Inherited disorders: Sickle cell anemia - a hereditary defect of hemoglobin in red blood cells - causes blood in urine, both visible and microscopic hematuria. So can Alport syndrome, which affects the filtering membranes in the glomeruli of the kidneys.
Kidney injury: A blow or other injury to your kidneys from an accident or contact sports can cause visible blood in your urine.
Medications: The anti-cancer drug cyclophosphamide and penicillin can cause urinary bleeding. Visible urinary blood sometimes occurs if you take an anticoagulant, such as aspirin and the blood thinner heparin, and you also have a condition that causes your bladder to bleed.
Strenuous exercise: It's rare for strenuous exercise to lead to gross hematuria, and the cause is unknown. It may be linked to trauma to the bladder, dehydration or the breakdown of red blood cells that occurs with sustained aerobic exercise.
Runners are most often affected, although anyone can develop visible urinary bleeding after an intense workout. If you see blood in your urine after exercise, don't assume it's from exercising. See your doctor.
Kidney stones are caused when certain minerals of your urine are retained and are not fully released, causing them to amalgamate and form a stone. Passing a kidney stone is one of the most painful experiences you may face physically. Its magnanimity is often compared to childbirth, and those who are suffering from kidney stones dread having this experience.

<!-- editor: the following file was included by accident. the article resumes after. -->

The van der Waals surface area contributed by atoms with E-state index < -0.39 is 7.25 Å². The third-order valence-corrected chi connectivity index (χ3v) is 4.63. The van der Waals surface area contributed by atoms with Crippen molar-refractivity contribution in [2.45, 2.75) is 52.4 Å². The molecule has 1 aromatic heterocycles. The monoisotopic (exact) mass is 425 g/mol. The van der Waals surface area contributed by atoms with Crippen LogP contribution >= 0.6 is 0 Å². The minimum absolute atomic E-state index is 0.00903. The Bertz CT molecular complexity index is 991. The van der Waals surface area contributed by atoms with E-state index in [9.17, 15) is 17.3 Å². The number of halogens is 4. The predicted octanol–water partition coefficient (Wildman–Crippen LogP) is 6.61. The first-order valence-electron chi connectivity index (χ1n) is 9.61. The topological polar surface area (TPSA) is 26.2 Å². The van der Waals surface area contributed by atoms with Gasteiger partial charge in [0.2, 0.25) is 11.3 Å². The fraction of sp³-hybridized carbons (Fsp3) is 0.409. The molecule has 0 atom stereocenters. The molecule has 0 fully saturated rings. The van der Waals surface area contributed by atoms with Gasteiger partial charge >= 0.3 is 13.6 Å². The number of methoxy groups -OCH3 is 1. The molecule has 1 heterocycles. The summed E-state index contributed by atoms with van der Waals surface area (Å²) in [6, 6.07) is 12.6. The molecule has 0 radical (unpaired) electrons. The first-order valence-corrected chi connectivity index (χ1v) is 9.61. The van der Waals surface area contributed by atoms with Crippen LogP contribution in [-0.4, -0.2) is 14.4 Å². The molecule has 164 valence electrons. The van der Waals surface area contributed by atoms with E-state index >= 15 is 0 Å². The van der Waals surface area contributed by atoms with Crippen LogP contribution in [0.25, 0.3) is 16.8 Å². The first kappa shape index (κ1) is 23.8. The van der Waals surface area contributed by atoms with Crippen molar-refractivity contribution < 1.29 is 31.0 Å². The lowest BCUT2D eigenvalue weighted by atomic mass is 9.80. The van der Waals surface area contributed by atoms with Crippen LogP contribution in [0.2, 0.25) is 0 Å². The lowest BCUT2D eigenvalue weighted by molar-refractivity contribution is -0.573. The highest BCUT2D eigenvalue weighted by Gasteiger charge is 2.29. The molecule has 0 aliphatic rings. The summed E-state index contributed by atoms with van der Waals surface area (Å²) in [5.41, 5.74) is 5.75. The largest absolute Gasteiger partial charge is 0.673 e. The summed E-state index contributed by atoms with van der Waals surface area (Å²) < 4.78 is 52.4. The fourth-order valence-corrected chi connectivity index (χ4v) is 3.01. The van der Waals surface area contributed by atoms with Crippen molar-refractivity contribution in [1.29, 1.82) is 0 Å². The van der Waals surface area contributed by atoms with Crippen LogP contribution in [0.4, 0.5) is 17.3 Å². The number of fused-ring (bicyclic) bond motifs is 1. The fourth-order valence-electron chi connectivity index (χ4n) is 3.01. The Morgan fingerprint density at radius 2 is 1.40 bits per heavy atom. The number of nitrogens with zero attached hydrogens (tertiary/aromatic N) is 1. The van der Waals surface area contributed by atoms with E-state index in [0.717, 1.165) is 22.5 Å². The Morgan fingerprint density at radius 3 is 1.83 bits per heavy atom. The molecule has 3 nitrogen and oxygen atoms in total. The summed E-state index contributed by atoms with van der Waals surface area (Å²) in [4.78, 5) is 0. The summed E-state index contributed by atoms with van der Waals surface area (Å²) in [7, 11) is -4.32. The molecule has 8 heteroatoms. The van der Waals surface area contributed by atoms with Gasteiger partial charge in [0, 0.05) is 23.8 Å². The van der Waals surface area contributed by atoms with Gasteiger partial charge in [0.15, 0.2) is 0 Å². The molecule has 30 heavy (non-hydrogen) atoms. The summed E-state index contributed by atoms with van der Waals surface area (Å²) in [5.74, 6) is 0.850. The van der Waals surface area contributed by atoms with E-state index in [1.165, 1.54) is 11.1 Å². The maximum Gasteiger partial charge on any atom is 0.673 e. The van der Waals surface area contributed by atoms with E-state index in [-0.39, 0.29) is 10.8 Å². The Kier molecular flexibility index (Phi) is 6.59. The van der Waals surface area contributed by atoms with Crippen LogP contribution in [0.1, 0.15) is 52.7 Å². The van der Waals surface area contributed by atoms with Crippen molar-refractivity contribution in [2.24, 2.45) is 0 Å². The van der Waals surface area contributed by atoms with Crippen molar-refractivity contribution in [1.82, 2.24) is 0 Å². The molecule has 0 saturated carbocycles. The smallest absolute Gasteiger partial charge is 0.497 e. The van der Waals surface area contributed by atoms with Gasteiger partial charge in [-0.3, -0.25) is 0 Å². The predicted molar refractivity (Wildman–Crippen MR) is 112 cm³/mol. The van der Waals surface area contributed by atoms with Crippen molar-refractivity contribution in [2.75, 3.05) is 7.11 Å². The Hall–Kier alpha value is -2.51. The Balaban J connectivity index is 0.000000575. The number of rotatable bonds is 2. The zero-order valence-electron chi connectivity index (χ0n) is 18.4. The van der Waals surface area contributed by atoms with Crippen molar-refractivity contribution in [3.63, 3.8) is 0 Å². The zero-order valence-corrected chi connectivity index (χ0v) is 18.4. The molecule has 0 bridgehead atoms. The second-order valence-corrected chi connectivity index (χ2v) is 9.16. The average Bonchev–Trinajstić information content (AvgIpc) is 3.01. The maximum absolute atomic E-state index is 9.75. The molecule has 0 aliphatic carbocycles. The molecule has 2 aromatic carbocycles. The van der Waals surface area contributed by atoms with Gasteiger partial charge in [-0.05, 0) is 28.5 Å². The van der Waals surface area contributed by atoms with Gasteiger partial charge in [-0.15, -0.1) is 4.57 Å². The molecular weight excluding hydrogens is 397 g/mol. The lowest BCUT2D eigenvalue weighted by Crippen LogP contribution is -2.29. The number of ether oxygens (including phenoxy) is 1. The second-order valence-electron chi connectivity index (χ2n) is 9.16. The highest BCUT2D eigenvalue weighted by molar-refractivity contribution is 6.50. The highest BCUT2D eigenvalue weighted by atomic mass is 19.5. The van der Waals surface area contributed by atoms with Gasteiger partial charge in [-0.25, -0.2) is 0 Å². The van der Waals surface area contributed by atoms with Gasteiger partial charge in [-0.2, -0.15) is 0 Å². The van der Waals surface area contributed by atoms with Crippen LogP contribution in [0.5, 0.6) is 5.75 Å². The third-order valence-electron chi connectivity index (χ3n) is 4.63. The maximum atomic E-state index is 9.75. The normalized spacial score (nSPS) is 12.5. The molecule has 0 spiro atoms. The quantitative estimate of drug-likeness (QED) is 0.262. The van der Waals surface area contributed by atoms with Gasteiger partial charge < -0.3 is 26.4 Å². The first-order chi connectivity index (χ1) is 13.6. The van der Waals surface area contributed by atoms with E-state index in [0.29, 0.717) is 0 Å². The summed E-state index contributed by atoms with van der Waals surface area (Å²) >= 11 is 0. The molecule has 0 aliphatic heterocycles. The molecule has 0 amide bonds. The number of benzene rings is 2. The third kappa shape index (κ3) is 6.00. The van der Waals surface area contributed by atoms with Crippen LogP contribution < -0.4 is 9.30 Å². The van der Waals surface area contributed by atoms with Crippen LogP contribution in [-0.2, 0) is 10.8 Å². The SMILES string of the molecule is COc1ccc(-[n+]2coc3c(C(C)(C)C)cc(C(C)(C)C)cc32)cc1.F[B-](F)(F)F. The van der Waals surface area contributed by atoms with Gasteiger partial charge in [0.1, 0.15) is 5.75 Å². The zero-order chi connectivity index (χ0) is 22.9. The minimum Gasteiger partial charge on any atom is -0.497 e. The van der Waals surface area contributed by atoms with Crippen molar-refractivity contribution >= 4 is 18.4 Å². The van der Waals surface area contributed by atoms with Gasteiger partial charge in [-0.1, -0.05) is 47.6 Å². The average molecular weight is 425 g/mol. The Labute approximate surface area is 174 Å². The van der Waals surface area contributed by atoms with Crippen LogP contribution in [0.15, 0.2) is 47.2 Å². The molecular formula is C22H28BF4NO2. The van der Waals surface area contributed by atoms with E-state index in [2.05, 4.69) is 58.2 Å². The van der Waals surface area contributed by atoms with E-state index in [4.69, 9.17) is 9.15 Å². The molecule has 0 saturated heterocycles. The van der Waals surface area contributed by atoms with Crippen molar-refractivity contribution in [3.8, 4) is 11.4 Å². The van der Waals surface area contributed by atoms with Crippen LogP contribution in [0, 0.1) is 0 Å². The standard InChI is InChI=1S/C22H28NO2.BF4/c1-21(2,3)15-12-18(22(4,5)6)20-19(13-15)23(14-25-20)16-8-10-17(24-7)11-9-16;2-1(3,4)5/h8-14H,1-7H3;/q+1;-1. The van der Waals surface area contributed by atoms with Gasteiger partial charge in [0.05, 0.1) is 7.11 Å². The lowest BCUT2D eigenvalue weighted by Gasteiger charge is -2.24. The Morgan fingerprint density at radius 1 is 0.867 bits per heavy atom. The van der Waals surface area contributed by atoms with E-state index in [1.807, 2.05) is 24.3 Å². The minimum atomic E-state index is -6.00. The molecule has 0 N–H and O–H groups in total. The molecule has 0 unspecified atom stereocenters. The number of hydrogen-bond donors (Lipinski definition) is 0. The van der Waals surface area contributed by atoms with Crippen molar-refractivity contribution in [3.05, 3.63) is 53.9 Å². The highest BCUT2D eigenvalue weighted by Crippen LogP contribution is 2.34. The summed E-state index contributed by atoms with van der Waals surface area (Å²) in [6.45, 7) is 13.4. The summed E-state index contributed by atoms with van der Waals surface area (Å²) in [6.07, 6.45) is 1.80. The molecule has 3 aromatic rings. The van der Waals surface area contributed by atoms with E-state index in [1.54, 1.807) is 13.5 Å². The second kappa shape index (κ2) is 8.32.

If you are not yet affected by kidney stones and do not want to, read further to know what type of diet you need to follow in order to prevent it:
- Drink lots of water: On an average, a person must be drinking at least 3 liters of water every day. If you live in a more hot and humid climate, your water intake must be even more than that, so that on an average, 2.5 liters of urine is passed throughout the day, which decreases the chance of unnecessary retention of minerals from the urine and release them more easily from the body.
- Continue eating foods rich in calcium: It is a common misconception that calcium accelerates the formation of kidney stones. Calcium is digested by the intestine, only excess calcium cannot be digested by the intestine and is sent to the kidney. Continue consuming calcium rich foods unless your doctor prescribes you against it. Make sure your diet includes enough dairy products such as milk, cheeses, etc., or other calcium rich foods, such as oats and broccoli.
- Limit intake of oxalic acid: Oxalic acid is mostly found in foods obtained from plants. It restricts the absorption of calcium in the intestines and as a result, more calcium is passed into the kidneys; thus, forming calcium oxalate, or oxalate stones. Try to avoid foods, such as rhubarb, Swiss chard, nuts, tea, sweet potatoes, etc.;mainly leguminous plant products.